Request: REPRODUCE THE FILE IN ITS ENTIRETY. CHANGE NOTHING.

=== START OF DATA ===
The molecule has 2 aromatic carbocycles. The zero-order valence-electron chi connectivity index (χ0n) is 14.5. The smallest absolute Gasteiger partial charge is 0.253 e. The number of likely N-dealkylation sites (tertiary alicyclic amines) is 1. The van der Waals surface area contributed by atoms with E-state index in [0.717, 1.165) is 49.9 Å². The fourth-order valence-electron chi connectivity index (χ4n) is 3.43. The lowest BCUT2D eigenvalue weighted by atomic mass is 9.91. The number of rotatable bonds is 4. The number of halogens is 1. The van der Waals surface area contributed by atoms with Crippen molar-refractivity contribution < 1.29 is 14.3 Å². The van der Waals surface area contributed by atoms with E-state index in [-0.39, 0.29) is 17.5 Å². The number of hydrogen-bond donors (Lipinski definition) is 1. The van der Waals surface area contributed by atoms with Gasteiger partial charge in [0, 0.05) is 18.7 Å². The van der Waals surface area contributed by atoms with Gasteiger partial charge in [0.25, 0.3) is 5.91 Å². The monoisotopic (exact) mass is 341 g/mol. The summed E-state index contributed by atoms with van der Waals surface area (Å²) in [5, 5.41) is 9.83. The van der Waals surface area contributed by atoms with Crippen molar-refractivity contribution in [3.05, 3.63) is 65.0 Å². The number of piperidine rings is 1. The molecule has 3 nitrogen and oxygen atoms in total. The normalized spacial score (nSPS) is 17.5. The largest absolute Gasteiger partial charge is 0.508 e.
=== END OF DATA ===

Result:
The molecule has 2 aromatic carbocycles. The zero-order valence-electron chi connectivity index (χ0n) is 14.5. The smallest absolute Gasteiger partial charge is 0.253 e. The number of likely N-dealkylation sites (tertiary alicyclic amines) is 1. The van der Waals surface area contributed by atoms with E-state index in [0.717, 1.165) is 49.9 Å². The fourth-order valence-electron chi connectivity index (χ4n) is 3.43. The lowest BCUT2D eigenvalue weighted by atomic mass is 9.91. The number of rotatable bonds is 4. The number of halogens is 1. The van der Waals surface area contributed by atoms with Crippen molar-refractivity contribution < 1.29 is 14.3 Å². The van der Waals surface area contributed by atoms with E-state index in [-0.39, 0.29) is 17.5 Å². The number of hydrogen-bond donors (Lipinski definition) is 1. The van der Waals surface area contributed by atoms with Gasteiger partial charge in [0, 0.05) is 18.7 Å². The van der Waals surface area contributed by atoms with Gasteiger partial charge in [0.25, 0.3) is 5.91 Å². The monoisotopic (exact) mass is 341 g/mol. The summed E-state index contributed by atoms with van der Waals surface area (Å²) in [5, 5.41) is 9.83. The van der Waals surface area contributed by atoms with Crippen molar-refractivity contribution in [3.05, 3.63) is 65.0 Å². The number of piperidine rings is 1. The molecule has 3 nitrogen and oxygen atoms in total. The normalized spacial score (nSPS) is 17.5. The largest absolute Gasteiger partial charge is 0.508 e.